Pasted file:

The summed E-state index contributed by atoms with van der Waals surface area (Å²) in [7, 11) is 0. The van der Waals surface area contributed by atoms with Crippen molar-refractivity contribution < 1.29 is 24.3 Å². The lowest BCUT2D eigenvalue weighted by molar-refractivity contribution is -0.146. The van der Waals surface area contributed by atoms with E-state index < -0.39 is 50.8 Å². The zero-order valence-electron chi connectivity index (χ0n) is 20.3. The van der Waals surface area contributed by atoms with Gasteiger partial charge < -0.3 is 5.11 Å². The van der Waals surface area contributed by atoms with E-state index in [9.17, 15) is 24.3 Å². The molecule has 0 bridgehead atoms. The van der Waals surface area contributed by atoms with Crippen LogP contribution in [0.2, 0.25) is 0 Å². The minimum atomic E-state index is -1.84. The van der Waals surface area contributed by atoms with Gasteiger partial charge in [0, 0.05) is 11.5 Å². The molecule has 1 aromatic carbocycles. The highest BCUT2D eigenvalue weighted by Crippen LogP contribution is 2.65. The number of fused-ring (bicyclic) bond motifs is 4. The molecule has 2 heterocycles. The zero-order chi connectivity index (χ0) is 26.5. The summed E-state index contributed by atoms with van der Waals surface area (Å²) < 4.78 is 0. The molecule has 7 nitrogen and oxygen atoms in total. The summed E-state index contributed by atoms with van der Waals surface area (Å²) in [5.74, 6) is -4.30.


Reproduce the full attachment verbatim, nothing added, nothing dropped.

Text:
The summed E-state index contributed by atoms with van der Waals surface area (Å²) in [7, 11) is 0. The van der Waals surface area contributed by atoms with Crippen molar-refractivity contribution < 1.29 is 24.3 Å². The lowest BCUT2D eigenvalue weighted by molar-refractivity contribution is -0.146. The van der Waals surface area contributed by atoms with E-state index < -0.39 is 50.8 Å². The zero-order valence-electron chi connectivity index (χ0n) is 20.3. The van der Waals surface area contributed by atoms with Gasteiger partial charge < -0.3 is 5.11 Å². The van der Waals surface area contributed by atoms with E-state index in [9.17, 15) is 24.3 Å². The molecule has 0 bridgehead atoms. The van der Waals surface area contributed by atoms with Crippen LogP contribution in [0.2, 0.25) is 0 Å². The minimum atomic E-state index is -1.84. The van der Waals surface area contributed by atoms with Gasteiger partial charge in [0, 0.05) is 11.5 Å². The molecule has 1 aromatic carbocycles. The highest BCUT2D eigenvalue weighted by Crippen LogP contribution is 2.65. The number of fused-ring (bicyclic) bond motifs is 4. The molecule has 2 heterocycles. The zero-order chi connectivity index (χ0) is 26.5. The summed E-state index contributed by atoms with van der Waals surface area (Å²) < 4.78 is 0. The molecule has 7 nitrogen and oxygen atoms in total. The summed E-state index contributed by atoms with van der Waals surface area (Å²) in [5.74, 6) is -4.30.